Firefox – Lightbeam: Behind the Scenes of Web Browsing

Lightbeam Screenshot

After surfing the web for the 20 minutes there was a lot of interesting data I discovered through Lightbeam. To start, I found that the way Lightbeam presented their data visualization was very appropriate. When you break it down, the Internet is a never-ending web of connections. In fact, I guarantee that if I continued to surf the web for another hour or two, that web would continue to grow.

I also found it interesting that as I went through my routine of web browsing, Google was always placed in the center of the web on Lightbeam. It’s not very surprising when you think about it, as Google is the number one search engine. However it did put things into perspective by forcing me to acknowledge how reliant I am on this one search engine, as it was always point A from which I branched out from while browsing the web.

Lightbeam logo
Lightbeam logo

Something that was a little more surprising to me was the amount of cookies I obtained within those 20 minutes of surfing the web. I never took the time to realize how much and how quickly websites obtain and store personal information. Although it may not seem as much, when you look at the statistics it is a little alarming. I came across 6 cookies in 20 minutes that is approximately 18 cookies per hour of web browsing, depending on the online activity. That is a lot of traceable information being sent out hourly.

The more I looked into the cookies and where they were being sent to, the more I realized how much of the deep web exists! Based on the screenshot above, I only visited 6 websites, but I was connected to 26 third party sites. I was quite shocked about this data because it made me aware of all the hidden works that goes on behind the scenes while individuals are browsing the web. Ultimately, from this entire experience, I have become more conscious of what actually occurs while I am surfing the web.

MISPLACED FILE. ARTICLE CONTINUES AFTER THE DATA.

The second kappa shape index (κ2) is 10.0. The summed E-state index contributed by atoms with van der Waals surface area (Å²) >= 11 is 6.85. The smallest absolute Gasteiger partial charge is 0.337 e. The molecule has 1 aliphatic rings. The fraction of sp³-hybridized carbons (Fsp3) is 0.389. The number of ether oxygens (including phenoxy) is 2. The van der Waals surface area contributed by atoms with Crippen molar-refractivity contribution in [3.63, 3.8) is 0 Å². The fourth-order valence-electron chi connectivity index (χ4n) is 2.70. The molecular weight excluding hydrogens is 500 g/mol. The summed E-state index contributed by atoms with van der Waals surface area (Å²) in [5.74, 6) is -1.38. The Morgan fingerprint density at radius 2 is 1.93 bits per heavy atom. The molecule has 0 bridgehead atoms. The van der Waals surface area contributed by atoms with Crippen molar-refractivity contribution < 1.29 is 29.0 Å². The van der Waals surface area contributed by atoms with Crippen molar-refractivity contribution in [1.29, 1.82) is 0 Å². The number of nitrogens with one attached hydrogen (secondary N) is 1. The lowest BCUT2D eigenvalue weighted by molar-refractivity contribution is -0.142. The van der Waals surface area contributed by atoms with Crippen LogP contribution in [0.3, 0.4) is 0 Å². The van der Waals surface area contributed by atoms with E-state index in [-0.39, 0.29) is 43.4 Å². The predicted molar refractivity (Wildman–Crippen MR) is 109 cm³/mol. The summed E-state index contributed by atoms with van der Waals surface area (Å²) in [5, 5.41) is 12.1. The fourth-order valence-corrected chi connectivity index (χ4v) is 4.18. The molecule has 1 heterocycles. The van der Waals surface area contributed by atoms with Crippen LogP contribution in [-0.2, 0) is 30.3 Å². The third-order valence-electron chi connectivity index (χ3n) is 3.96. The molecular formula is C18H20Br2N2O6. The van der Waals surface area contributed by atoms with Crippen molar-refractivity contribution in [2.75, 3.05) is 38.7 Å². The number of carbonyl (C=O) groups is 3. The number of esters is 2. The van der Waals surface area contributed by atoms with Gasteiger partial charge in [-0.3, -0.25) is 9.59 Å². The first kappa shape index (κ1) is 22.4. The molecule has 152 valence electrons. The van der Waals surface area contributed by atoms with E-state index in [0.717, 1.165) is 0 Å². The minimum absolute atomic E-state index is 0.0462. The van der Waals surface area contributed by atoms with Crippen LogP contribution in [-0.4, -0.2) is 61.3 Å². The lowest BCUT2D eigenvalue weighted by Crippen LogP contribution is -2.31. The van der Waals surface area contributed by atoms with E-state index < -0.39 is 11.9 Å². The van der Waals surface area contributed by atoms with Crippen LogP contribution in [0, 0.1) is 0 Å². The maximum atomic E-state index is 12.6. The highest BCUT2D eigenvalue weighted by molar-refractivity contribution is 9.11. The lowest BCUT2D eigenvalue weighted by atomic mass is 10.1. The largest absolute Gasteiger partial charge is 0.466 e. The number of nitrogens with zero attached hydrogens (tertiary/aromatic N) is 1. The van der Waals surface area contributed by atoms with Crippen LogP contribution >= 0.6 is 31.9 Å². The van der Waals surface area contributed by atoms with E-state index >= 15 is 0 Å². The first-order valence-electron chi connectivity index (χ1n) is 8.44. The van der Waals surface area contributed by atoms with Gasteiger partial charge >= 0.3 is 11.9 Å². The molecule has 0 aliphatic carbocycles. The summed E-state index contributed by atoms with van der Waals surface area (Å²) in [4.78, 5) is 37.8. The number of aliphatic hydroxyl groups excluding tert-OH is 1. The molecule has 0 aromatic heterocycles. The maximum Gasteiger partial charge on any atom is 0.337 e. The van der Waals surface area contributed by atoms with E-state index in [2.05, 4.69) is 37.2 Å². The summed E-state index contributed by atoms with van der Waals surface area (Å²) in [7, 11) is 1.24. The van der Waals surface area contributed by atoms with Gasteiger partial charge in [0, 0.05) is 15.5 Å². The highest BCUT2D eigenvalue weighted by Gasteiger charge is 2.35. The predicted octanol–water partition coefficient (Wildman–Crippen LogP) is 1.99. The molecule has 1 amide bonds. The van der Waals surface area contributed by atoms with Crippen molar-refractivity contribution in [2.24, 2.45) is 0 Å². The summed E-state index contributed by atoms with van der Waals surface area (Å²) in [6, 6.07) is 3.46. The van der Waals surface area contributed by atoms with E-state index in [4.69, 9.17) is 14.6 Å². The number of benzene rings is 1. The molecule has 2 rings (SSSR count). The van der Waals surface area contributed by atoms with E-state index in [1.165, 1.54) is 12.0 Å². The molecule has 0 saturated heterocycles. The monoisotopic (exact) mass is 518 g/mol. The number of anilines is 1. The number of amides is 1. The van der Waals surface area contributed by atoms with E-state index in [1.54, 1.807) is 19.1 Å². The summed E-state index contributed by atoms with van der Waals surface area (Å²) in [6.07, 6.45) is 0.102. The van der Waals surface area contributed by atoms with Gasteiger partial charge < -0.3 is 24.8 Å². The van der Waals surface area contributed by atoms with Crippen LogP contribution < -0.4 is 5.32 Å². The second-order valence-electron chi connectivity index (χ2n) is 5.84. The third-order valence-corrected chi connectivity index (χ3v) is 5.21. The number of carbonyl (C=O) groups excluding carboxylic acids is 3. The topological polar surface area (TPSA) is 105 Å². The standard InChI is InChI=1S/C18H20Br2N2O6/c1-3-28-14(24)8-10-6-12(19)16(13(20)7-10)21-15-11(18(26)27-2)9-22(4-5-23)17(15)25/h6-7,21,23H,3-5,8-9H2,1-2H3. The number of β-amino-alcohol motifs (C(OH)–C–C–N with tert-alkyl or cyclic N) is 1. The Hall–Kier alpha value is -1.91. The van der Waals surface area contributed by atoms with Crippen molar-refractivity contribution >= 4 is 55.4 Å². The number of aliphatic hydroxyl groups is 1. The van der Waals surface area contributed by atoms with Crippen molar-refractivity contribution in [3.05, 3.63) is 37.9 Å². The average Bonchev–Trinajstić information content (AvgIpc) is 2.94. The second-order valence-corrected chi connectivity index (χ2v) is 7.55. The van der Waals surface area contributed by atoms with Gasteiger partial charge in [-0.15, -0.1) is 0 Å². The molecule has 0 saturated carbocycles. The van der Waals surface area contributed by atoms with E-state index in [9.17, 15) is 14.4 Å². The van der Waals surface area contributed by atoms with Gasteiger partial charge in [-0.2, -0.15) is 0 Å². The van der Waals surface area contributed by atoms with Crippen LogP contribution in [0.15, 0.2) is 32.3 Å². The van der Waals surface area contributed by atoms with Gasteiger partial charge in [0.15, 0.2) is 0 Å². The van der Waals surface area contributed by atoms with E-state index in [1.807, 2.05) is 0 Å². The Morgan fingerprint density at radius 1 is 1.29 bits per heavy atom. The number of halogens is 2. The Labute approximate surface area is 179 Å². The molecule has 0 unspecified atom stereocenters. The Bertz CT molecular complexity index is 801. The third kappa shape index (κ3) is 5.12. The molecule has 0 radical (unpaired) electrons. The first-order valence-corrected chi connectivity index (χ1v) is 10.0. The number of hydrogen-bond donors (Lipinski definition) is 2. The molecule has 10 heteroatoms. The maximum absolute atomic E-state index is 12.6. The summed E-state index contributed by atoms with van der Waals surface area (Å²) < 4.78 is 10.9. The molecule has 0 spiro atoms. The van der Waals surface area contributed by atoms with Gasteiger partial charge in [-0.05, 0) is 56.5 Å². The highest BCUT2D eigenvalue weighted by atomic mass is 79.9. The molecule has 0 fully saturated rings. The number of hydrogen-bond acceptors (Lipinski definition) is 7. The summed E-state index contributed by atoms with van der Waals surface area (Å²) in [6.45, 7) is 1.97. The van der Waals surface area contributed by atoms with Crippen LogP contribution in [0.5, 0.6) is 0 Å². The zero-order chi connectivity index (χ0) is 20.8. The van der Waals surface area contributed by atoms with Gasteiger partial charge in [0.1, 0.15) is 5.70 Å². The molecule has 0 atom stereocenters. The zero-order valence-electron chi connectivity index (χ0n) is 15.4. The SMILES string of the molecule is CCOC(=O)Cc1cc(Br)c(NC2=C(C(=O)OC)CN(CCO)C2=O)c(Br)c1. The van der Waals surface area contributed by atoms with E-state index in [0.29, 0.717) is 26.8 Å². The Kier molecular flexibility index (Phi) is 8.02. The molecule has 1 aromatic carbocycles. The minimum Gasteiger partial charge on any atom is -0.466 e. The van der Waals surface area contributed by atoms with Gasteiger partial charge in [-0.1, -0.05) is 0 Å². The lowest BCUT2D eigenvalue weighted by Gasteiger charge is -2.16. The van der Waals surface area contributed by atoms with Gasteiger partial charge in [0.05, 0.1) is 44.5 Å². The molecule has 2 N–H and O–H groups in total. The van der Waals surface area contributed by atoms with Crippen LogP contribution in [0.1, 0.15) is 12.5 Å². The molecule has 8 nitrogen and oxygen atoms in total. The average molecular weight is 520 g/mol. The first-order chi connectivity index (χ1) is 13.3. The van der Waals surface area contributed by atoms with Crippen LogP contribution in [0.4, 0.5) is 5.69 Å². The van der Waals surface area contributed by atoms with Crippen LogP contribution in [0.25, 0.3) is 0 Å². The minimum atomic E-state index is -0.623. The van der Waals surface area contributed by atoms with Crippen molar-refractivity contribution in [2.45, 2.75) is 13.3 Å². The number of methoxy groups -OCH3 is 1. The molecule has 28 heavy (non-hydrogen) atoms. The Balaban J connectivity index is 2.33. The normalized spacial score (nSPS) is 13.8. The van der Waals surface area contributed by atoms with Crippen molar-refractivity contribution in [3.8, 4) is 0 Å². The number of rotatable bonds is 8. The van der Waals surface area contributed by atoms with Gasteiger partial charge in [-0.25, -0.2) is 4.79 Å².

Advertisements

Using Google

screenshot of google search bar
  1. How would you search for an exact word or phrase?

To complete a Google search for an exact word or phrase, place quotation marks around the word(s). For example, “Ryerson Ramms”.

  1. How would you search for something on a specific site?

To search for something on a specific site, enter your search in the search bar followed by the syntax “site:” and the URL of the specific website. For example, fcad site: http://www.ryerson.ca

  1. How would you correctly search for a definition?

To correctly search for a definition on Google, use the syntax “define:” followed by the specific word you are looking to define. For example, define: university

  1. How would you search for a specific product available within a specific price range?

To search for a specific product available within a specific price range on Google, select the “Shopping” link under the top panel of the search result page. You will then be redirected to the shopping page where you will find a set of filters on the left panel of the page. Here you can filter your search and specify factors such as price range and seller.

  1. How would you search for a specific file type?

To search for a specific file type, type in the syntax “filetype:” followed by the three-letter file extension. For example, Ryerson student fees filetype:pdf

Google logo with a magnifying glass on top of it.

  1. How would you include or ignore words in your search?

To include words such as “the” or “I” in your search, place the word in quotations. This will tell the search engine that those words are to be included in the search. For example, “the” Giver. To ignore words in your search place the minus symbol (-) in front of the word you want the search engine to ignore. For example, movie genres –western.

  1. How would you find related pages?